Designer Series: Ones to Watch
- What was the story behind your collection this season?
The story behind my SS17 collection is the fact that I was very obsessed with Japanese culture and the 2005 film Memoirs of a Geisha which of course came from the novel which I read years ago. I was intrigued by the process of a young Japanese girl becoming a master of the arts who spent her time entertaining high society men. Not only that, but they dressed in beautiful Kimonos worth thousands of dollars. These garments reminded of me of the wraps of my traditional homeland Nigeria. I decided to subtlety blend the influences of both cultures, African and Japanese, into my collection. I also named each piece after a Japanese flower to resemble the process of a girl becoming a woman and then becoming a Geisha.
- How did you feel showcasing for the first time during AMCONYC Fashion Week?
I was surprisingly more calm than usual. AMCONYC did an amazing job organizing the event from the casting, to hair and makeup, to invitations, EVERYTHING was done so well. I just had to show up with my work. It was actually the very first time I was ever able to view my collection sitting down with the audience. That meant a great deal to me.
- What pushed you to become a designer?
I became a designer by force! In 2003, my husband who was the primary bread winner lost his job. After depleting our savings, we were in the process of losing everything. After numerous failed job interviews I was lying in bed praying to God asking Him what I should do, He showed me a wrap skirt. I quickly ran to my garage where a girlfriend of mine left her sewing machine and took fabric also in my garage from endless trips to Nigeria, ran to my dining room table and sewed my first wrap skirt exactly the way I saw it in my head. I posted the skirt on Etsy and then the rest was history. I had a desire to get better and better, so I did.
- What is the biggest lesson you’ve learned so far in starting your own fashion label?
The biggest lesson that I’ve learned is that you can be extremely talented and still sell not one piece of your collection. I have to operate my fashion business as a small business with the goal of scaling. I have to study trends and figure out what consumers (my target market) is buying then cater and market directly to them. I have to make sure my price points are good, as well as make sure customer service is on point. One of the biggest lessons for me right now is managing the costs. I could sell $1MM skirts today, but if the COGS are at 99%, I’m broke. The second is be patient to find the right people to be a part of the team. I can’t force a square peg into a round whole. Onyii & Co. is a very unique brand and requires unique people to be a part of its growing vision.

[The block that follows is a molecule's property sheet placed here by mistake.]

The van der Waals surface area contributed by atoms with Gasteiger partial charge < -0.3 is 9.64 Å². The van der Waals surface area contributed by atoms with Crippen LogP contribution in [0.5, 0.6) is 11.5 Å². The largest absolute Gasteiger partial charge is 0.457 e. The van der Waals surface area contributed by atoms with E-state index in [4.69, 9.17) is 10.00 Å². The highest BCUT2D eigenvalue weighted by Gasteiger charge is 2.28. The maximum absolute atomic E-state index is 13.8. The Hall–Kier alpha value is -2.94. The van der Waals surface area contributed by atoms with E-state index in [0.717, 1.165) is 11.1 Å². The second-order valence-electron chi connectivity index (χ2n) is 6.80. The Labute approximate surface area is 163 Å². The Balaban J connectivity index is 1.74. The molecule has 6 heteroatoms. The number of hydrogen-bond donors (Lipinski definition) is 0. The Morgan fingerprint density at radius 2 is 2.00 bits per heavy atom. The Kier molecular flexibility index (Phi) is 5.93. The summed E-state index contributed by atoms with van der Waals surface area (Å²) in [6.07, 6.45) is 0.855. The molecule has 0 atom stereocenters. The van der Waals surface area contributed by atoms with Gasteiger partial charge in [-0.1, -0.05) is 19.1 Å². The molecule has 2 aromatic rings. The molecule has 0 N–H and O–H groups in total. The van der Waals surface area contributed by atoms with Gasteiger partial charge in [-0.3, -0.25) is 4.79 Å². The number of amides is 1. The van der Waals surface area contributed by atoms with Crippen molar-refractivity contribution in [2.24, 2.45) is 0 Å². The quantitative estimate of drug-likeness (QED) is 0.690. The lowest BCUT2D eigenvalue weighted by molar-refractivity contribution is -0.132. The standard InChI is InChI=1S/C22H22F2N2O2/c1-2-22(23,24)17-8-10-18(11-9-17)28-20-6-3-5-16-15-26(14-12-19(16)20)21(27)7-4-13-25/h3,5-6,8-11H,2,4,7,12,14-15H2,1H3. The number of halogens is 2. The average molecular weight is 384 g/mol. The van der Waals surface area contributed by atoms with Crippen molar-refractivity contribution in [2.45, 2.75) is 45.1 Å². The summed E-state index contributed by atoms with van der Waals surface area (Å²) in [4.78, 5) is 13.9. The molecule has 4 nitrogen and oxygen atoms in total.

- I think it’s safe to say this is one of, if not the most, competitive industries to get into. Did you have to overcome any barriers getting into the fashion industry? If so, what were they and how did you overcome them?
Very true! There are actually many times that I wanted to quite due to the level of completion in the industry. Then I realized there is only one Onyii and only one Onyii & Co. Our job is to stay true to our vision which is to reach women all around the world with the message of being more, doing more, and having more through this platform. And being more doesn’t mean you have to do things the way they have been done traditionally. 3 years ago, I started this business on my kitchen table with only $125. I didn’t go to a well-known design school. No, I took a few classes from my local community college. It was there I learned about industry sewing, French seams vs surging a garment. I learned pattern maker and found a couple really good pattern makers who do my patterns for me now. I learned about digitizing my patterns and how to go into production. Competition is a good thing. It pushes me to work harder and hard work pays!
- How have you managed to balance building the brand and the rest of your life?
I’ve learned to ask for help. There is no such thing as a super woman, but a woman who asks for help creates a super community. I could not do what I do without my support system and the hands of those on my team. I also had to stop saying it’s so hard or I can’t balance all of this. I remembering training for a half marathon years ago and struggling with one mile. The entire time I was wondering when I would see that .25-mile mark, then the .5-mile mark, but eventually I was at 10 miles and I didn’t think about it. I built up my resistance and took one step at a time. That is how it has been for me during this journey. I also learned that I have to make time for my life friends, family, church, and me. The work will always be there.
- Are there any designers or fashion mavens that have inspired you in becoming a designer or developing your collections?
There a few designers I love: Valentino of course, Delpozo, Temperly London, DVF
I love these designers because all of their collections are all very feminine. They love to accentuate or exaggerate how beautiful women are. I want to always highlight the beauty and femininity of a woman.
- What’s next for the brand now that you’ve done AMCONYC Fashion Week?
We want to focus on growing our brand and creating more beautiful wearable garments. We hope to begin a children’s collection soon. We will see…